If you’re in a long-term relationship, you may feel pretty confident that you know what your partner looks like — where they have body hair, where they have moles, or any scars that they have. But bodies are always changing, and as we get deeper into our relationships, we may pay less attention than we have in the past. Set a timer for 30 minutes and during that time, really look at your partner’s body. What has changed about it? What haven’t you noticed before? Take the time to not just look, but truly see.

2. Sound

Do you have sounds that you really dislike? Music that you love? A person’s voice that can always soothe you? As infants and children, we bond to certain sounds and voices, but as adults, we begin to selectively turn off or focus away from sounds happening around us.

To practice auditory mindfulness, place yourself in a moderately busy room and simply listen. What can you hear? People having conversations around you, cutlery on a plate, air conditioning, background music? Work to focus in on each of those sounds for 1-2 minutes, then bring your focus back to the larger space. Make sure to take mental note of how your mind responds to each of those noises — do you feel happy or concerned? Stressed or at peace?

Sound is also directly tied to our listening comprehension, or our ability to understand information that is being given to us verbally.

When your partner is communicating their needs to you, do you truly understand them? To bring this mindfulness practice into your relationship, ask your partner to tell you a story. Pay close attention, and at the end, summarize the story for them. Did you miss any key parts? Did you overlook something that, to them, was important?

You can also consider how you might bring these practices into the bedroom. Focus on how you communicate your desire or pleasure (or displeasure) to your partner. What sounds do you make? Do you enjoy talking “dirty” with your partner? Do you like to listen but not speak? Connecting with what brings you and your partner pleasure can help to strengthen your sexual communication, one fundamental component of relationship communication.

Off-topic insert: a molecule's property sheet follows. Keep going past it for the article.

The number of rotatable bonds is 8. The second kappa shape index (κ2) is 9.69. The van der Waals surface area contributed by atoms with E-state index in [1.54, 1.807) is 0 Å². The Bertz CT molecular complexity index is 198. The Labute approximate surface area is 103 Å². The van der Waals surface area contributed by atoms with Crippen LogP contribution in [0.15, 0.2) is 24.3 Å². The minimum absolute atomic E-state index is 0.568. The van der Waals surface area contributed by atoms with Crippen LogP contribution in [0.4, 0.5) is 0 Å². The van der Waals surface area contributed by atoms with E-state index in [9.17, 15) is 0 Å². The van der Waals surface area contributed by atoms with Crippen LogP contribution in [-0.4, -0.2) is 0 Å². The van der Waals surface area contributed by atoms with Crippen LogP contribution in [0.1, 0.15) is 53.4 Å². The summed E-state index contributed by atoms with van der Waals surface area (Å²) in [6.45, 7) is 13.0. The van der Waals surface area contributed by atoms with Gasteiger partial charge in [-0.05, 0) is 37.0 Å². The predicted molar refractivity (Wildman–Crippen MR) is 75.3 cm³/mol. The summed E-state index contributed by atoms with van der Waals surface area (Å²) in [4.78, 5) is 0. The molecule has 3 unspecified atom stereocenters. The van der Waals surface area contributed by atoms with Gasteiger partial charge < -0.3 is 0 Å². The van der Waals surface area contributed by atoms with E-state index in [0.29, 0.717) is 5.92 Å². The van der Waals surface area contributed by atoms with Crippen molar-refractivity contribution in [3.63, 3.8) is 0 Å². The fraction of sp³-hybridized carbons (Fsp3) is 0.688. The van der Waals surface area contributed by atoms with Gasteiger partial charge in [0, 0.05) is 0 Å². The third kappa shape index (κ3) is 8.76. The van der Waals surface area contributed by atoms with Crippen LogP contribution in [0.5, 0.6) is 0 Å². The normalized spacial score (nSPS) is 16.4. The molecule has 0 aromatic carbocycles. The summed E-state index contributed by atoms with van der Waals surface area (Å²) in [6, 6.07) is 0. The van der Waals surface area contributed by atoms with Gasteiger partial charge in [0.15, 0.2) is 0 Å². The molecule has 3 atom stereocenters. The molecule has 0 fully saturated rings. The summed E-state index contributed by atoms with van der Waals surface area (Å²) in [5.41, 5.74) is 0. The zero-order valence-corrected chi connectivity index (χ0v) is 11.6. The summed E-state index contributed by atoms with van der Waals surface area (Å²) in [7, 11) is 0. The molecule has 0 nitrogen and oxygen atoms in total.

3. Taste

Some psychological studies have found that our perception of taste changes based upon our emotions or the context around us. Specifically, they found that experiencing positive emotions made food taste sweeter, and experiencing negative emotions made foods taste more sour (Noel, Dando 2015). What does your favorite food taste like? Next time you get ready to eat a meal, savor each bite. What are the textures and flavors? Can you identify each of the ingredients? Does the cooking style make a difference?

Sit down to a meal with your partner, ensuring that you each are eating the same foods. How do the items taste to each of you? How do you each react to hot, cold, sour, salty, sweet, creaminess? Which flavors excite each of you the most?

You may notice that you and your partner don’t identify your meal in the same way — and that’s okay. Our taste buds are all different. It’s important to pay attention to how similarly and differently you each describe the meal. Note those differences and consider how that perspective brings you together or makes each of you unique. Delight in the fact that you have a palette that is uniquely your own.

4. Smell

Some of us are more sensitive to scents than other people are — we may love perfumes or only use unscented body care products. Scent is a primal instinct, one that tells us who we feel a deep connection to and one that feels personal in a way that is unrivaled by the other senses.

Think about what your favorite scent is. What feelings does that scent evoque in you? What does it actually smell like? Does the smell “feel” warm, bring back a memory, or make you think of a person?

Your partner has a scent that is uniquely their own. What feelings does that scent bring to you? Next time you embrace, try to remember the feeling that the scent of their hair, their toothpaste, their lotion brings to you. Do you feel more relaxed when you smell those things? More tense? Excited?

5. Touch

Touch is, perhaps, the sense that we most often conflate with pleasure. Our skin is our largest organ, and the nerve endings that create the pathways underneath our skin help us feel temperature, pleasure, and pain.

A simple way to practice tactile mindfulness is to hold an object in your hands. Describe it to yourself. What does it feel like? What is its temperature, its weight, its texture? Does it have a variety of textures? What does that sensation make you think of?

There are a few different ways you could practice mindfulness of touch with your partner. You could do an exercise similar to the one for sight, feeling your partner’s body and noting how its different parts feel — what are its textures, weights, temperatures? How that feeling changes with a light touch compared to a firm touch? How does it feel when your partner touches you? What feelings do you feel?

Any of these senses can be further isolated by removing one of its counterparts — if you wanted to increase taste, you might wear a blindfold or if you wanted to increase your sense of touch you might wear earplugs.

As we enter the new year, consider how your senses can guide you in your life and relationships. If you practice any of these techniques, I’d love to hear from you — let me know on Instagram @Dr.SaraNasserzadeh.